Queens Library, NY
“Let there be no mistake. Public library service is a critical service that must be preserved. People need us, and we must continue to be there for them. We will fight every day to save the Queens Library this year, so that when this economy turns around we will be well positioned to expand library service to where it truly needs to be—open seven days a week,” CEO Thomas W. Galante said at a recent New York City Council budget hearing. For its daily delivery on that commitment, in both good and bad times, the Queens Library is the 2009 Gale/LJ Library of the Year.
Despite a current (FY08) budget cut of $5 million and the threat of reductions of nearly $20 million more in the next budget, the Queens Library has maintained massive and excellent programs of service and incredibly high levels of use by a public that lines up at every one of its 62 sites, every day, and occupies every space until it closes. The service includes some 23,000 free educational, cultural, and entertainment programs each year and a circulation approaching 20 million items. The Queens Library serves a population of 2.27 million, 55 percent of whom speak a language at home other than English—it is just one of the 160 different languages spoken in that diverse borough. No one in Queens lives more than a mile from a library branch.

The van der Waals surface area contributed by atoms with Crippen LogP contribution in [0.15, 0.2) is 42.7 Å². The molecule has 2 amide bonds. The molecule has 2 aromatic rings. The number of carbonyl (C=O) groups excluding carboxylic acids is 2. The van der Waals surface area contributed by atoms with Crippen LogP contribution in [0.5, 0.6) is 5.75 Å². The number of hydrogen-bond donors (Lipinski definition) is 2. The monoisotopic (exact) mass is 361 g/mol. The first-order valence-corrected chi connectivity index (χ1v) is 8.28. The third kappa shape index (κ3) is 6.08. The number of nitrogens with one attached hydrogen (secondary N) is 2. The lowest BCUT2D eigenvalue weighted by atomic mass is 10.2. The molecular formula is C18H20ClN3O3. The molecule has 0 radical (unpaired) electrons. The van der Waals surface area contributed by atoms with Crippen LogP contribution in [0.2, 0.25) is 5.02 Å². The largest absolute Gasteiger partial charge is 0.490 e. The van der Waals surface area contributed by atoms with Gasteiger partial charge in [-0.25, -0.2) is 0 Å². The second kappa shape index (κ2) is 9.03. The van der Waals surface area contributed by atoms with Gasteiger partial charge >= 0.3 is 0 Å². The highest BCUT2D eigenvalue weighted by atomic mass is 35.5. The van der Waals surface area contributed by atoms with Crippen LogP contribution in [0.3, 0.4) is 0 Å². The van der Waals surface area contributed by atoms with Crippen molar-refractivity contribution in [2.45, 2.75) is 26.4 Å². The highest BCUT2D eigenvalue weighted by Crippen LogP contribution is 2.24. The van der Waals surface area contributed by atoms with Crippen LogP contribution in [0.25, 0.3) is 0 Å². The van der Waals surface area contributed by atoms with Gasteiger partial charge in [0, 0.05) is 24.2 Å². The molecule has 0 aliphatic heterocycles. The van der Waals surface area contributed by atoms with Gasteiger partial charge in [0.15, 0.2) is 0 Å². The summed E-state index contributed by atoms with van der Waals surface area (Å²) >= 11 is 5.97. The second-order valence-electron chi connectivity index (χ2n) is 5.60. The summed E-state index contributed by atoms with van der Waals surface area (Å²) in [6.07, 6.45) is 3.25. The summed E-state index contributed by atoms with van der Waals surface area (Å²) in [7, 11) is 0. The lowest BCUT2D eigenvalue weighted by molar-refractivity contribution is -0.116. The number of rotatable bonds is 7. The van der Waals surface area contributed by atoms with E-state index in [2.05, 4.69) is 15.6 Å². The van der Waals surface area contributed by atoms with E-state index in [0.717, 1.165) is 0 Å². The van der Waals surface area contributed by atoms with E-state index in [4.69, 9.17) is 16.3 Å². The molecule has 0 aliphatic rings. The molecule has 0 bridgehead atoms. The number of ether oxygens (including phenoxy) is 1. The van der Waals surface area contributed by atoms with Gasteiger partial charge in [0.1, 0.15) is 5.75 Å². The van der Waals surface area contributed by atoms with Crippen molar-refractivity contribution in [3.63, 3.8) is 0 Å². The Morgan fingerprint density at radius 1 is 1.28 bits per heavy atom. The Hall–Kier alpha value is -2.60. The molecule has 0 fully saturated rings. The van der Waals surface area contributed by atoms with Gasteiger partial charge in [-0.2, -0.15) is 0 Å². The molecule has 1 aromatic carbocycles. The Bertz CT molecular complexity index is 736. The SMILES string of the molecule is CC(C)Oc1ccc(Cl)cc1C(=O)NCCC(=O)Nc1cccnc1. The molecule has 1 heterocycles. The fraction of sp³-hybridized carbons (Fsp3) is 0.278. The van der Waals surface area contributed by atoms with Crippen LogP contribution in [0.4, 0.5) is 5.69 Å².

Managing under fire
The administration and staff of the Queens Library do all this while discussing and developing scenarios and plans for FY09 budget reductions everyone hopes will be less than the $20 million threatened.
Queens’s FY08 budget of $127.5 million affords the library $56 per capita. That budget pays for a full-time staff of 1150 and an additional 550 on hourly rates. Nearly 25 percent of them are “librarians” who hold the MLS. Many earned that degree while working at Queens, with tuition help from the library.
“It takes a lot of effort and time to scenario plan in the face of a huge budget cut. We do it in broad strokes up front,” says Galante. “We scheduled a week in June, as soon as we knew the number, to meet with our senior people to figure out what to do. In the meantime, we’re planning different service models and service schedules.”
Despite huge cuts proposed by the New York City mayor’s office, the city’s three libraries have strong support from the speaker of the council, Christine Quinn. “We’ve met with [Quinn's] senior staff and city council finance. We know they are going to do all they can to help us out,” says Galante. “It is fair to say we’ll get some funds restored, the only question is how much.”
The economy and the library